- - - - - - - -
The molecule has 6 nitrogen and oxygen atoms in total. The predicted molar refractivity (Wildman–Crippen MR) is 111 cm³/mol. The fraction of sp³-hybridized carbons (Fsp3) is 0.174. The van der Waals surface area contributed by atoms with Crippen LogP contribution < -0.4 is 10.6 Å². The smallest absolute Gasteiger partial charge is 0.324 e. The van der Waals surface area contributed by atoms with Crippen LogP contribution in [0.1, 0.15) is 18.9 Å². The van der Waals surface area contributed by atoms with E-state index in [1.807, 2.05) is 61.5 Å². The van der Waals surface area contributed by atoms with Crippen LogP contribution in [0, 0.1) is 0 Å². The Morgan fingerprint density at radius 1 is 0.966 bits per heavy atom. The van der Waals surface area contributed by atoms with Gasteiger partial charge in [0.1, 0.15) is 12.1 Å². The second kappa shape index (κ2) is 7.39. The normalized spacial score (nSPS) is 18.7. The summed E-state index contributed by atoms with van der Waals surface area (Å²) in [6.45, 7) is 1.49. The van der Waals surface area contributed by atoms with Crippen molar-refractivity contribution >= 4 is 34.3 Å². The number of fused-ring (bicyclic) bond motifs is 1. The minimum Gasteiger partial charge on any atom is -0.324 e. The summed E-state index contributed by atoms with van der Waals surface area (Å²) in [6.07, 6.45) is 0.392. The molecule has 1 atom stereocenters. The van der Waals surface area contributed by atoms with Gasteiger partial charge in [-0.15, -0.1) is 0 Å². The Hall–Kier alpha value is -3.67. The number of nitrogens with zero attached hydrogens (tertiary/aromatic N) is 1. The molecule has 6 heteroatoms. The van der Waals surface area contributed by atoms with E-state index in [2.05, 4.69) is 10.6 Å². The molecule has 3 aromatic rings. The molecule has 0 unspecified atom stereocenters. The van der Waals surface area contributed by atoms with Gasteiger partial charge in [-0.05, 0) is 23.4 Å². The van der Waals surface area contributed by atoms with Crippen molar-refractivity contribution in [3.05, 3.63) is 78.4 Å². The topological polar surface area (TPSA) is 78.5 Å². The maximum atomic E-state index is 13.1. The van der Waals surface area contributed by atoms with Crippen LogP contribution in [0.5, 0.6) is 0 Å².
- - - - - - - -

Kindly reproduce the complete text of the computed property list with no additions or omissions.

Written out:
The molecule has 6 nitrogen and oxygen atoms in total. The predicted molar refractivity (Wildman–Crippen MR) is 111 cm³/mol. The fraction of sp³-hybridized carbons (Fsp3) is 0.174. The van der Waals surface area contributed by atoms with Crippen LogP contribution < -0.4 is 10.6 Å². The smallest absolute Gasteiger partial charge is 0.324 e. The van der Waals surface area contributed by atoms with Crippen LogP contribution in [0.1, 0.15) is 18.9 Å². The van der Waals surface area contributed by atoms with E-state index in [1.807, 2.05) is 61.5 Å². The van der Waals surface area contributed by atoms with Crippen LogP contribution in [0, 0.1) is 0 Å². The Morgan fingerprint density at radius 1 is 0.966 bits per heavy atom. The van der Waals surface area contributed by atoms with Gasteiger partial charge in [0.1, 0.15) is 12.1 Å². The second kappa shape index (κ2) is 7.39. The normalized spacial score (nSPS) is 18.7. The summed E-state index contributed by atoms with van der Waals surface area (Å²) in [6.45, 7) is 1.49. The van der Waals surface area contributed by atoms with Crippen molar-refractivity contribution >= 4 is 34.3 Å². The number of fused-ring (bicyclic) bond motifs is 1. The minimum Gasteiger partial charge on any atom is -0.324 e. The summed E-state index contributed by atoms with van der Waals surface area (Å²) in [6.07, 6.45) is 0.392. The molecule has 1 atom stereocenters. The van der Waals surface area contributed by atoms with Gasteiger partial charge in [-0.15, -0.1) is 0 Å². The Hall–Kier alpha value is -3.67. The number of nitrogens with zero attached hydrogens (tertiary/aromatic N) is 1. The molecule has 6 heteroatoms. The van der Waals surface area contributed by atoms with E-state index in [2.05, 4.69) is 10.6 Å². The molecule has 3 aromatic rings. The molecule has 0 unspecified atom stereocenters. The van der Waals surface area contributed by atoms with Gasteiger partial charge in [-0.05, 0) is 23.4 Å². The van der Waals surface area contributed by atoms with Crippen molar-refractivity contribution in [3.05, 3.63) is 78.4 Å². The topological polar surface area (TPSA) is 78.5 Å². The maximum atomic E-state index is 13.1. The van der Waals surface area contributed by atoms with Crippen LogP contribution in [0.5, 0.6) is 0 Å².